Is cannabis good for the planet?

As Earth Day approaches, the question of whether growing cannabis is good for the planet is somewhat mixed

As Earth Day approaches, everyone is considering what's good for the planet. Plastic, deforestation, fake fur and Temus fast fashion are clearly bad for the planet, but others are more nuanced. Since Morton Hilbert started the movement, it has been time to reflect, reevaluate and hopefully adapt. With marijuana and CBD becoming increasingly popular in recent years, is cannabis good for the planet?

While cannabis has clear medical benefits and is considered recreational, it can be a liability on Earth. There are some advantages. As a fast-growing plant, cannabis can absorb significant amounts of carbon dioxide from the atmosphere, making it a potentially valuable crop in the fight against climate change.

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The plant's deep roots also help prevent soil erosion, and its flowers attract pollinators such as bees, supporting biodiversity. Additionally, cannabis has been shown to be effective in phytoremediation – it absorbs and stores heavy metals from contaminated soils, which can help remediate contaminated soils. These all relate to outdoor cultivation.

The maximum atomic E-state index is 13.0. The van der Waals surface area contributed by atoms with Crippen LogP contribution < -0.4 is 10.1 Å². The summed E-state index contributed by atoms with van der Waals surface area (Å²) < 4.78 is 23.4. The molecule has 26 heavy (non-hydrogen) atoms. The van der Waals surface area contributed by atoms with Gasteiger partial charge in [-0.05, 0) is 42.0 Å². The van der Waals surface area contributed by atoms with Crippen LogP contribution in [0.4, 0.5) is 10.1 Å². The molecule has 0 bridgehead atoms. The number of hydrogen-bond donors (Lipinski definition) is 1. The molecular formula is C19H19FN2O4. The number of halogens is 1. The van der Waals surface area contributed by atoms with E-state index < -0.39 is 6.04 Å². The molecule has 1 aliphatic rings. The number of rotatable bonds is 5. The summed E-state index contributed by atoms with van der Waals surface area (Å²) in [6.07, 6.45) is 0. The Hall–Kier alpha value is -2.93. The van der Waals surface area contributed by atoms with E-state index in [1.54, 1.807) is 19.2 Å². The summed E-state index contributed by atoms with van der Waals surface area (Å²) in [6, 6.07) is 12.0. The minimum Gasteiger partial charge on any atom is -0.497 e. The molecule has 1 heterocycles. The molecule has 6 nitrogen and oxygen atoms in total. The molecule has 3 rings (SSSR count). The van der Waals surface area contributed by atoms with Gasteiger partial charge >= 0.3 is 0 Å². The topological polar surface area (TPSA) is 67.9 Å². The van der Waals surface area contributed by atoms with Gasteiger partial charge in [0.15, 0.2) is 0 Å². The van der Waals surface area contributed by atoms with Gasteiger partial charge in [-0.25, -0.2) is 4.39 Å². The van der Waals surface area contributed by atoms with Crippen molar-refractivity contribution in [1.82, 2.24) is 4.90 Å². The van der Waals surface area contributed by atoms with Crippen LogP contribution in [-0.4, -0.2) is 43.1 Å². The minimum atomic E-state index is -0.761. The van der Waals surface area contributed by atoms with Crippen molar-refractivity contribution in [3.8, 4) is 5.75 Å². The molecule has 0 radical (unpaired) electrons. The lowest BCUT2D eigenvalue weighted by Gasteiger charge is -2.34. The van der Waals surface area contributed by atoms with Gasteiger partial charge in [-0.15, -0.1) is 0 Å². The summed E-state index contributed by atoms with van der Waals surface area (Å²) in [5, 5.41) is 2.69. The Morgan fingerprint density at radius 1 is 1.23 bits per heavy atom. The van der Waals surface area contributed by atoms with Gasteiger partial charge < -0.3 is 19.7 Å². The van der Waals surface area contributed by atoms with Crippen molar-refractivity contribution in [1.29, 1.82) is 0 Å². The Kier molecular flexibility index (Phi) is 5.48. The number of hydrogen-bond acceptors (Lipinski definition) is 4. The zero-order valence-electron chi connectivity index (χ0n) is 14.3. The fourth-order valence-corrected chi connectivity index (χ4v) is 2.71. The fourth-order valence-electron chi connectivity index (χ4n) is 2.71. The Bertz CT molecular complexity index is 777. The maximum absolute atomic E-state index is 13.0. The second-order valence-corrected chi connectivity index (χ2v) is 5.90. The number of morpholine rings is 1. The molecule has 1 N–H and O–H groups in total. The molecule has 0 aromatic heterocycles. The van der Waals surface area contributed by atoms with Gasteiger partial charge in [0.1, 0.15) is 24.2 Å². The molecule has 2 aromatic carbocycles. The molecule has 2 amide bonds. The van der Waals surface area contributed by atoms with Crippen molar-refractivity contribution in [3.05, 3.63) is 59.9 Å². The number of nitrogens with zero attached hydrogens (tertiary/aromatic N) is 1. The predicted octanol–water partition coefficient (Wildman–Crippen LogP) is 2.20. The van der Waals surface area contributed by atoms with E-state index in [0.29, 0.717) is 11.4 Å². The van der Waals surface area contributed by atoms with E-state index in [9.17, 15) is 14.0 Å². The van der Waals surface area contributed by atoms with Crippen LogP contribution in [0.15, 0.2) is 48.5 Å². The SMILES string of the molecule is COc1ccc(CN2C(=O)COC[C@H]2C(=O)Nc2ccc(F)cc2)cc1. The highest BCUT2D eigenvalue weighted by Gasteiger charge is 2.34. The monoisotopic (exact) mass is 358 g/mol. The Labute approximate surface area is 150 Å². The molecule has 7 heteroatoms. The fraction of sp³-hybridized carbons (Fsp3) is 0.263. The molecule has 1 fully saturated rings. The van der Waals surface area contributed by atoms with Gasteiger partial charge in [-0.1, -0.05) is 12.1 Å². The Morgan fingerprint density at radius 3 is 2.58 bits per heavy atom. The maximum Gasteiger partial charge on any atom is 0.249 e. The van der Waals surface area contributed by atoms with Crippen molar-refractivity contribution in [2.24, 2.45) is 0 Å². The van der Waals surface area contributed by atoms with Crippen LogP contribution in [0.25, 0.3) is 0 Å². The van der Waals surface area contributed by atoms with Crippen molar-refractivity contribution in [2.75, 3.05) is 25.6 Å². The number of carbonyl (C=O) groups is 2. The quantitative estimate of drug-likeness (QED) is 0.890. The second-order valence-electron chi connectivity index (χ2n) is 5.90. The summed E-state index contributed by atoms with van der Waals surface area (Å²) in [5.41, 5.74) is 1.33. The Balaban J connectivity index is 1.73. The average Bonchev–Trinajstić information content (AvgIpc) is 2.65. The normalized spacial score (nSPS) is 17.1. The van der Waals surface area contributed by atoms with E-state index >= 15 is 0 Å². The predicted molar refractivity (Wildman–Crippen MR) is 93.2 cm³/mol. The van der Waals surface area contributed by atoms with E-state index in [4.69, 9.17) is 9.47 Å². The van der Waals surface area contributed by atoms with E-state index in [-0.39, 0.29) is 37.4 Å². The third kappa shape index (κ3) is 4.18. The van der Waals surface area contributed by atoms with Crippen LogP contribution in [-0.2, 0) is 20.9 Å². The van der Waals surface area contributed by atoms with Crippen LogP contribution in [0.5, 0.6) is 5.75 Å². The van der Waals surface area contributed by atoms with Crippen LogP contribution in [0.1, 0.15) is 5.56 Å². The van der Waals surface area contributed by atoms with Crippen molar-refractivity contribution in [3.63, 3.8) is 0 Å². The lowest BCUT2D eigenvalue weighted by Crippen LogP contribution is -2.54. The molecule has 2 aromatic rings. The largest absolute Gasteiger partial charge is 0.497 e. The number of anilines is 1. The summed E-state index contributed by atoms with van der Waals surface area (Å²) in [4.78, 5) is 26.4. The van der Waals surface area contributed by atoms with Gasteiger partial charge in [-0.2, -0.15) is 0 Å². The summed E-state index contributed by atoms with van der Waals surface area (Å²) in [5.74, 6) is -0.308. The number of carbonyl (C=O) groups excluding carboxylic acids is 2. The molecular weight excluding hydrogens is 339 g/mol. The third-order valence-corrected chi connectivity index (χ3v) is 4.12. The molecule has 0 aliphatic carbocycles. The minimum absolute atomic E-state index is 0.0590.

The downside can be environmental risks that need to be managed. Both indoor and outdoor cannabis cultivation can be very water intensive, with estimates suggesting up to 6 gallons of water per plant per day is required for cultivation. This water use can deplete local water resources and pollute waterways with fertilizers and pesticides. Although this is lower than for crops such as citrus fruits, grapes (wine), palm fruits and apricots, it still has a significant impact.

Indoor cultivation also has a large energy footprint, as there is a high demand for electricity for lighting, HVAC and other equipment, resulting in significant greenhouse gas emissions. Cannabis cultivation can also contribute to deforestation and soil erosion if not done sustainably, such as by clearing land on steep slopes. And the plants themselves emit volatile organic compounds that can negatively impact local air quality.

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With the right policies and cultivation techniques, cannabis could potentially be grown in an environmentally friendly way that sequesters carbon, supports biodiversity and remediates contaminated soil. But the industry must prioritize sustainability to fully realize the plant's potential as an environmentally friendly crop. Biden's climate-friendly administration can make a difference with legalization. Southern states and other agricultural states with experience in outdoor farming will be helpful. To make cannabis cultivation more sustainable, thoughtful regulation, life cycle assessments and the adoption of precision agriculture technologies will be important.

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